# Beat (acoustics)/Helmholtz tables

## Harmonic Matching

Here we verify that the equation for Hemholtz (amplitude) beats among harmonics of the two fundamental frequencies is correct. The two tables shown below list all the harmoincs of ${\displaystyle f_{p}}$ and ${\displaystyle f_{q}}$. The frequency of ${\displaystyle f_{p}}$ has been increased by ${\displaystyle 1}$Hz.

• Helmholtz beating is ordinary amplitude beating between higher harmonics of signals with two fundamental frequencies,
${\displaystyle f_{p}=pf_{0}}$ and ${\displaystyle f_{q}=qf_{0}.}$
• We use a pre-superscript, ${\displaystyle i\in \{1,2,3,...\}}$, to denote beats betweem the various harmonics, assuming that all harmonics exist:
${\displaystyle {}^{i}\!f_{B}=i\cdot \left|q\Delta f_{p}-p\Delta f_{q}\right|}$

f0 = 100 p=3     q=2 Δfp = 1
fp fq fB
301 200 1
400
602 600 2
903 800
1000
1204 1200 4
1505 1400
1600
1806 1800 6
2107 2000
2200
2408 2400 8
2709 2600
2800
3010 3000 10
f0 = 100 p=5     q=3 Δfp = 1
fp fq fB
501 300 1
1002 600
900
1200
1503 1500 3
2004 1800
2505 2100
2400
2700
3006 3000 6
3507 3300
4008 3600
3900
4200
4509 4500 9
5010 4800
5511 5100
5400
5700
6012 6000 12

Example 1: ${\displaystyle p=3{\text{ and }}q=2{\text{ with }}i=1.}$

The second harmoinc of 301Hz is 602Hz

The third harmonic of 200Hz is 600Hz

The (amplitude) beat frequency is:

${\displaystyle {}^{2}\!f_{B}=i\cdot q\cdot \Delta f_{p}=1\cdot 2\cdot 1=2{\text{ Hz}}}$

Example 2: ${\displaystyle p=5{\text{ and }}q=3{\text{ with }}i=2.}$

The third harmoinc of 501Hz is 1503Hz

The fifth harmonic of 300Hz is 1500Hz

The (amplitude) beat frequency is:

${\displaystyle {}^{2}\!f_{B}=i\cdot q\cdot \Delta f_{p}=2\cdot 3\cdot 1=6{\text{ Hz}}}$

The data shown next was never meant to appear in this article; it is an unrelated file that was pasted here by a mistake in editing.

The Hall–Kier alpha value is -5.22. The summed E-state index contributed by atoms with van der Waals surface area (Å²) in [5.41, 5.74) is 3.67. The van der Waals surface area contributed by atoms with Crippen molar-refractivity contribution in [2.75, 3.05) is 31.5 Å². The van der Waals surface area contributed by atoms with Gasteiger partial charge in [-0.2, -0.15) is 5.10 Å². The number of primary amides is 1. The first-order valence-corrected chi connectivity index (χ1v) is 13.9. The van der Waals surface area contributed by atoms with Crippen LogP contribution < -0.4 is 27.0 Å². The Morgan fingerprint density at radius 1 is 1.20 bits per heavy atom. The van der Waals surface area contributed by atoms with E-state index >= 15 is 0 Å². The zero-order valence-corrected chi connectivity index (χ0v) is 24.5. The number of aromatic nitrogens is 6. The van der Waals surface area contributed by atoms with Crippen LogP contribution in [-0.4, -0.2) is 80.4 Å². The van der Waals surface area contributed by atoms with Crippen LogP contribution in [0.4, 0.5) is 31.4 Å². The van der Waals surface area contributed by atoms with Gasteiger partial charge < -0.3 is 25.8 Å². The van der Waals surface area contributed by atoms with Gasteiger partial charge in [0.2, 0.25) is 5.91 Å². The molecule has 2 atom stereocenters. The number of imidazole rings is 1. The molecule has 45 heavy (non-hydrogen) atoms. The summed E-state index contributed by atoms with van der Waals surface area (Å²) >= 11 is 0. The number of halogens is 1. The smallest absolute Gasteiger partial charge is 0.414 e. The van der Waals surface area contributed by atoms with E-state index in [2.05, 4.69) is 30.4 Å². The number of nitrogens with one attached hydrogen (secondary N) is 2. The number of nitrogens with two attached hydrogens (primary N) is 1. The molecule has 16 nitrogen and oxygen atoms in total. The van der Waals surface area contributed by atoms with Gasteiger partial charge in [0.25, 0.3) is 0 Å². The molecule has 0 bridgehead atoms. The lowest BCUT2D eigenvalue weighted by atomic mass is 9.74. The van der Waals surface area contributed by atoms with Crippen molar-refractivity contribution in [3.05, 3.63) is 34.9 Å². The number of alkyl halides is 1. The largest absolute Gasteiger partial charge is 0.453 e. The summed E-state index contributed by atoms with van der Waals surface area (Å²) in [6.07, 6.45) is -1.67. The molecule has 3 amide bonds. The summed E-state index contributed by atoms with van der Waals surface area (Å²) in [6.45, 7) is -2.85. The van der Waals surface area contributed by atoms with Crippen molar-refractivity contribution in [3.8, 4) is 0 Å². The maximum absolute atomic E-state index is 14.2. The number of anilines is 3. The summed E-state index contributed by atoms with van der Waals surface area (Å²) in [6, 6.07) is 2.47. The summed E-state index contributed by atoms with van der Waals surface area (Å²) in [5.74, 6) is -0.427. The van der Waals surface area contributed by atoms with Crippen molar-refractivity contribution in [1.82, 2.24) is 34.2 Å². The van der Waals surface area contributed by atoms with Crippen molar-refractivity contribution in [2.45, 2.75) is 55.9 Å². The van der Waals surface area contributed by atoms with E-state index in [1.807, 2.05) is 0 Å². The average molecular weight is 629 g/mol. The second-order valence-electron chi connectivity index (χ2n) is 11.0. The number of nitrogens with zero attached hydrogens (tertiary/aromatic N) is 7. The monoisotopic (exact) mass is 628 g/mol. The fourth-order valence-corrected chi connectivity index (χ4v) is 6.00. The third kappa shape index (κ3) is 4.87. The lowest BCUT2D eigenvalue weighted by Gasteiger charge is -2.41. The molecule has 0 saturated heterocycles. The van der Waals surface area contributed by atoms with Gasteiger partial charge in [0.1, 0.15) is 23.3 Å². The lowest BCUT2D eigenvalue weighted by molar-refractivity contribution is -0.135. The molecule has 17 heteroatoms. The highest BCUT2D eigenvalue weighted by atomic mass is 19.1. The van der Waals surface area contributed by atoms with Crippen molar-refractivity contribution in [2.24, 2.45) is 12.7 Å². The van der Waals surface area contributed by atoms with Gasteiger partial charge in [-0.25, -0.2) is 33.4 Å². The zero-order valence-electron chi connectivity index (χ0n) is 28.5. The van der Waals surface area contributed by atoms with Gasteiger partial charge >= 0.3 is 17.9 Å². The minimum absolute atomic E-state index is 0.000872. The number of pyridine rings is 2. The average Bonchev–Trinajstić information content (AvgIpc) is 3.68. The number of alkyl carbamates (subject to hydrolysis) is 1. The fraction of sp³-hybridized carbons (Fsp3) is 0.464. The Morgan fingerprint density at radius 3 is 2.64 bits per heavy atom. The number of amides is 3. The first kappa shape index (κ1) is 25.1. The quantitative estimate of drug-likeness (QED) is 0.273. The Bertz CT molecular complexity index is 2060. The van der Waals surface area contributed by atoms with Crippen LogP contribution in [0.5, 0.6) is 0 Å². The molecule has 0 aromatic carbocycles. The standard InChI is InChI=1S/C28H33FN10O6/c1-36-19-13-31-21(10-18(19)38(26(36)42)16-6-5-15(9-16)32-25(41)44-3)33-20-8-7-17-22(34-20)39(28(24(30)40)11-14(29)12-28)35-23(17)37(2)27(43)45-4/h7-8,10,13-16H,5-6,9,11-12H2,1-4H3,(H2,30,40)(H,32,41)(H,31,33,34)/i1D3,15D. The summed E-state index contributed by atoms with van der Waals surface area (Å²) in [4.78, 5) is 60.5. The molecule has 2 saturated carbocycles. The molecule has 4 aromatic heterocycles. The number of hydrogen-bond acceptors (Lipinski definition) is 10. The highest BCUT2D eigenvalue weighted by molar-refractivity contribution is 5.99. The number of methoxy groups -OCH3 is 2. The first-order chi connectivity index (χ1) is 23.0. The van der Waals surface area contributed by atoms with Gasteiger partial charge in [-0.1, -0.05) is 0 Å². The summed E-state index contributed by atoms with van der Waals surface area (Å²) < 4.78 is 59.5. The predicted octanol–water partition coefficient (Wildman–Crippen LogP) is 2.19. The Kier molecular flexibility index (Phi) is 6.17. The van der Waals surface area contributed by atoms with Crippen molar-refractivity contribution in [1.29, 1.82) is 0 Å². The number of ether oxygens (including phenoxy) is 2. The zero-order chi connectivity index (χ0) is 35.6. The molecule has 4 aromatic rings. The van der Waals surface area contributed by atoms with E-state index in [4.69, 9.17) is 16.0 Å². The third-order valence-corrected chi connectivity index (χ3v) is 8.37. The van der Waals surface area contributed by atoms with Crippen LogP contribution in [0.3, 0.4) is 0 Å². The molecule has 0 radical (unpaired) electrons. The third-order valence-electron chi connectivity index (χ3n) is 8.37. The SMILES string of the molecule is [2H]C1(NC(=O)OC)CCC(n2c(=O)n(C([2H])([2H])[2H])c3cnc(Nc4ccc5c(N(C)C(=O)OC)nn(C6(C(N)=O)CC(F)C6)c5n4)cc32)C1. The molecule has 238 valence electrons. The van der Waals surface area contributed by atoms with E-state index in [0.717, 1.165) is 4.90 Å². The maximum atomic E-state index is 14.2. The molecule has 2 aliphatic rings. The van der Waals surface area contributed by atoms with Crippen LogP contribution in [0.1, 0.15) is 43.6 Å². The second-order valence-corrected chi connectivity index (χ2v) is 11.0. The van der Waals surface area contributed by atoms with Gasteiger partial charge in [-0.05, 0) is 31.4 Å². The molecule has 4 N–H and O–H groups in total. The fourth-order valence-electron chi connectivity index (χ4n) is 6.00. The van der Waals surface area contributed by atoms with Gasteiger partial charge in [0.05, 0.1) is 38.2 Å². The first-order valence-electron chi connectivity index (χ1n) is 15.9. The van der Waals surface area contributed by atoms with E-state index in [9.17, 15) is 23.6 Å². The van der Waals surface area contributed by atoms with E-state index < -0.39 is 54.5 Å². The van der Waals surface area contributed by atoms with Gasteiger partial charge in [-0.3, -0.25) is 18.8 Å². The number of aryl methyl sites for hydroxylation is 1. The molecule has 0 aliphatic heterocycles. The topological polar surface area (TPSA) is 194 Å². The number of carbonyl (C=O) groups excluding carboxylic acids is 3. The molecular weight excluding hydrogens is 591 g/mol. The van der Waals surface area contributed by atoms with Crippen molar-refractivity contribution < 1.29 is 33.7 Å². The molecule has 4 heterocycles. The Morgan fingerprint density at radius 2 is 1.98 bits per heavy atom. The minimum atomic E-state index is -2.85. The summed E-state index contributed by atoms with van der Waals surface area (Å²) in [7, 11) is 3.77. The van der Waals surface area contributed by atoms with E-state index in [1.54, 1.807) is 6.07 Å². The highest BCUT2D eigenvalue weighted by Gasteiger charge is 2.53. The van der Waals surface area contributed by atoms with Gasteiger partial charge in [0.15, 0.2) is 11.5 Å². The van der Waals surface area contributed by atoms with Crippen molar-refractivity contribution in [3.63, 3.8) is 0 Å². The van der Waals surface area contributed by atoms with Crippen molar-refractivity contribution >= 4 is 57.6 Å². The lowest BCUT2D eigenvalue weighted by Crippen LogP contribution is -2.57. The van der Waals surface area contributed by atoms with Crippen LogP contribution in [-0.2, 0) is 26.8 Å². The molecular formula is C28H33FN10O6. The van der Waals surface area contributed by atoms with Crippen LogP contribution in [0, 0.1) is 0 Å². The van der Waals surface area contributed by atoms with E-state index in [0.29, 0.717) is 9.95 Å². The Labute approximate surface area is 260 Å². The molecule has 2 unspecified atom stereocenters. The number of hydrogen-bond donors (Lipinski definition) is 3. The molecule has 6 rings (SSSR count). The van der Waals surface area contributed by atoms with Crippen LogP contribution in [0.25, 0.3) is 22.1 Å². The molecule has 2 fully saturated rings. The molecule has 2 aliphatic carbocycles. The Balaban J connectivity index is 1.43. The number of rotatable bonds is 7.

Example 3: ${\displaystyle p=5{\text{ and }}q=3{\text{ with }}i=3.}$

The nineth harmoinc of 501Hz is 4509Hz

The fifteenth harmonic of 300Hz is 4500Hz

The (amplitude) beat frequency is:

${\displaystyle {}^{2}\!f_{B}=i\cdot q\cdot \Delta f_{p}=3\cdot 3\cdot 1=9{\text{ Hz}}}$

## Rank by consonance

Interval ranking
quality name ratio ΔΩ
absolute unison 1/1 .075
absolute octave 2/1 .023
perfect fifth 3/2 .022
perfect fourth 4/3 .012
medial M 6th 5/3 .010
medial M 3rd 5/4 .010
imperfect m 3rd 6/5 .010
imperfect m 6th 8/5 .007
dissonance M 2nd 8/9 .006
dissonance M 7th 8/15 .005
dissonance m 7th 9/16
dissonance m 2nd 15/16
dissonance TT 32/45

Is this table a copyvio?

• This table is taken from Lots & Stone:
Shapira Lots, Inbal, and Lewi Stone. "Perception of musical consonance and dissonance: an outcome of neural synchronization." Journal of the Royal Society Interface 5.29 (2008): 1429-1434. link
• Lots & Stone references pages 183 and 195 of Helmholtz:
Hermann, L. F. "Helmholtz, On the Sensations of Tone as a Physiological Basis for the Theory of Music." Trans. Alexander J. Ellis (New York: Dover, 1954) 7 (1954).
• The fourth column lists ΔΩ, which the width of the stability interval discussed in Lots & Stone.